A reader asked: “If I smashed my arm (in a car crash) and it broke, can I get pain and suffering money from ICBC (without a lawyer)?” You bet you can. It’s as easy as pie. In fact, ICBC will lay out the red carpet, pour you a drink and hand you a platter of nibblies to choose from.
A broken arm is not a great example. It is exceedingly rare that anyone breaks an arm in a car crash. It is even more rare for a person to suffer a broken arm in a crash without suffering other injuries as well. It doesn’t matter, though, what the injury happens to be. The process is the same.
The first step is informing ICBC about your claim, which is commonly done through the “Dial-A-Claim” system. An initial appointment will be set up with an insurance adjuster. The adjuster will interview you at some length and will prepare quite a detailed statement for you to sign. You will also be asked to sign a claim form and forms that authorize your doctor and employer to discuss your confidential medical and employment information with the adjuster.
Let’s assume that you have the common, every day, garden variety broken arm. It sits in a cast for six weeks and then you regain the full use of your arm with no lasting ill effects in short order. Let’s also assume that you did not lose any wages because you work as a one armed paper hanger. Do you have any idea what that means? Google it.
Imagine hanging wall paper with one arm. I will also assume that you did not incur any expenses because physiotherapy was not required and you suffered through the pain with no medication. You haven’t lost any money as a result of the crash. Your losses have been the pain and the loss of some enjoyment of your life for a couple or so months. That’s the “pain and suffering money” that the reader was asking about.
At some point, the adjuster will approach you to see about settling your claim. Typically, the adjuster will ask you to make the ¬ first move and will ask you what you want to be paid in settlement of your claim. That’s about the most basic of negotiating strategies. You need not take the bait. The adjuster will make you an offer if you don’t come up with one. I can almost guarantee you that ICBC’s ¬first offer will not be their last. If you refuse it, you will be invited to make a counter-offer.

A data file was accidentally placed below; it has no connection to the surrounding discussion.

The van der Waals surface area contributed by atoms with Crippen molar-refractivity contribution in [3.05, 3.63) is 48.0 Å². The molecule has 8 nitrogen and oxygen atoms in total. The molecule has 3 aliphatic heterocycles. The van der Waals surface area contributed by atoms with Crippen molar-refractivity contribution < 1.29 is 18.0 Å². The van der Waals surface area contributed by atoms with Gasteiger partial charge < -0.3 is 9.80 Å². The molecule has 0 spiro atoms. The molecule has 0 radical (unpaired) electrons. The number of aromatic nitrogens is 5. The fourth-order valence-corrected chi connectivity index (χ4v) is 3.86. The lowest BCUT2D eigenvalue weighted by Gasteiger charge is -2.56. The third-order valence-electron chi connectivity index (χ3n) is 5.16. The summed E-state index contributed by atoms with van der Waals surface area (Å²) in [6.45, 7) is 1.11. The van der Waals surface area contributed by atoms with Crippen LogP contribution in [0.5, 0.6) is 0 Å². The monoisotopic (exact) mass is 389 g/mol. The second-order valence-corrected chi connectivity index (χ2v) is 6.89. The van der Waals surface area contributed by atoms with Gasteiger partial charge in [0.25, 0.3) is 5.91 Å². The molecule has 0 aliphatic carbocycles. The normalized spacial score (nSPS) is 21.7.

The adjuster will then typically come back to you with ICBC’s “bottom line,” explaining that it took going to his or her boss to get that offer, and that it is as much as he or she is authorized to pay on the claim. In order to convince you of the fairness of the offer, the adjuster may tell you that it is at the top end of the range that ICBC pays for such claims.
There will be no recommendation that you consult a lawyer to get a few minutes of legal advice to ensure that the offer is fair, even though the adjuster knows that most lawyers will provide that advice free of charge. If you choose to accept the offer, you will be presented with a cheque and a release so quickly that your head will spin. How’s that for easy peasy!
I invite you to follow that exact scenario with two exceptions. One, meet with a personal injury lawyer for a free initial consultation before your first meeting with the adjuster so that you can bene¬fit from important advice at the very beginning of the claim process, advice that should maximize your potential for a fair result. Two, meet with a different personal injury lawyer for another free initial consultation (assuming the ¬first one is tired of giving free legal advice), to ¬ find out whether or not ICBC’s offer is fair.
Without legal advice, how would you know if fair compensation is $5,000 or $50,000? Is it cheating to ask for a free consultation if you have no intention of retaining the lawyer? I don’t think so. In fact, I encourage you to go to a couple of personal injury lawyers each time so that you get well rounded advice.
Lawyers offer that service because of our experience that when people find out how badly they are being screwed, they often decide to get a lawyer on board to make things fair. Do you have to worry about stepping onto the lawyer’s sticky web, with the lawyer poised to pounce and wrap you up in his or her silken rope, only to let you free when you sign up a retainer agreement? I wouldn’t permit you to sign a retainer agreement without first taking it away from my office so that you could carefully consider your options.
I doubt that I am unique.
Published February 8, 2009 in the Kelowna Capital News